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Business Beat: Underwater weldingbusiness is tough work

Christine Walters

Vic Markytan owns and operates MM Diving, Inc., a commercial diving company specializing in underwater welding for heavy construction, oil-spill clean-up and other emergency diving projects.

Q: What do you do and how long have you been doing it?

Markytan: I've been in business seven or eight years. We do commercial diving operations, using hose gear with hardwired communications equipment. We direct cranes underwater, do underwater welding and burning, salvage, dams, bridges, pumping stations. My clients are all heavy construction companies – anybody who builds bridges, power plants, operates dams, water districts, the Coast Guard, oil clean-up, or governing agencies. The diver wears a video camera on his helmet, so we can listen to him and show our clients exactly what we're doing. We film everything, and along with a detailed report, we might have some still photography in there and then we edit the tapes down and put them on a DVD so the engineers can review it at their leisure on their computer. We have the only decompression chamber between San Francisco and Portland. I've made it available to the Coast Guard and rescue divers free of charge.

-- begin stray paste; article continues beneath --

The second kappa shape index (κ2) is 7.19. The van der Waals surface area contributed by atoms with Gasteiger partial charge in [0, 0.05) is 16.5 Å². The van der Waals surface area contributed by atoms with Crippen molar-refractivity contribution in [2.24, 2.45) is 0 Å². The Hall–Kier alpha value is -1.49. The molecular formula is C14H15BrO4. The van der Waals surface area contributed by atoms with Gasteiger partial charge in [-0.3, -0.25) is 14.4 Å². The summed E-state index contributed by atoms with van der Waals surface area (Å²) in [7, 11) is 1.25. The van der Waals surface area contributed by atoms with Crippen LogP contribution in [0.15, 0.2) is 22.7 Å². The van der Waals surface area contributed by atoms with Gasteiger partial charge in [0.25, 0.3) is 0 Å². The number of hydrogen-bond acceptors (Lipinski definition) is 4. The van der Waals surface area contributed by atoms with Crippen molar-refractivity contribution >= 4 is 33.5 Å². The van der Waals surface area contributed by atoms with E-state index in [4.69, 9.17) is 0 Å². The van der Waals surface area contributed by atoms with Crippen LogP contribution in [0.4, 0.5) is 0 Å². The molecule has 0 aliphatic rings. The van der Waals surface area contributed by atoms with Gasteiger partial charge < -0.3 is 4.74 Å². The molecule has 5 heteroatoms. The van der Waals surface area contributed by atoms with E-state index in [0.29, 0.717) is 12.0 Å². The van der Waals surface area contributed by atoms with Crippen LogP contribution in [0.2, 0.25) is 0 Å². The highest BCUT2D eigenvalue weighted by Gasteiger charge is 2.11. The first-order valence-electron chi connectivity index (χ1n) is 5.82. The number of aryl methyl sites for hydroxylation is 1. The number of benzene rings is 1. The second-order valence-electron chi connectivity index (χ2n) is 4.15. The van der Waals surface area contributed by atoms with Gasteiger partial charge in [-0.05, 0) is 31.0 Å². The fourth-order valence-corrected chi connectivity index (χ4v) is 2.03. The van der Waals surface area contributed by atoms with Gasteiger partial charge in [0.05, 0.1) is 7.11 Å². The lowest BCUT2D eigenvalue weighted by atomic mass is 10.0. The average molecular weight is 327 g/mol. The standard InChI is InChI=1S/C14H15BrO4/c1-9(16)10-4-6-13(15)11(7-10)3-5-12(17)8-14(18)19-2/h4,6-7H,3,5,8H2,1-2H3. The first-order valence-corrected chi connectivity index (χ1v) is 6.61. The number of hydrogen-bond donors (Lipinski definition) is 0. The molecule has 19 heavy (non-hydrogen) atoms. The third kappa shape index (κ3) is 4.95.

Q: What inspired you to go into this line of work?

Markytan: I used to watch Sea Hunt when I was a kid, with Lloyd Bridges.

Q: What training or education did you need?

Markytan: Most schools want you to have scuba diving already under your belt. I went down to the commercial school when I'd just turned 16 and the guy said it's not that he didn't want to take my money, but it would be best if I came back in a few years with a trade like welding. That was probably the best advice I was ever given. It's easier to train a welder how to dive than it is to teach a diver how to weld.

Q: What business decision or action would you change if you could do it again?

Markytan: I would have gone to college and got a degree in something else. On a cold rainy day, an office job sounds pretty appealing. Most diving isn't done in nice weather, it's done because it happened, it happened now and they need you now. When we raised the boats in Crescent City the other year, it was just horrible weather, but there's an emergency oil spill, so you're standing out there in the cold wind and the rain and you've gotta put your wetsuit on.

Q: What advice could you offer to budding entrepreneurs?

Markytan: Just do it. You really just have to make a decision to do it and go out and go. Ask for help from your friends and anybody else in the business community. Establish a line of credit with your financial institution. You want to get that going right from the get-go.

Reach Christine Walters at This e-mail address is being protected from spam bots, you need JavaScript enabled to view it

 
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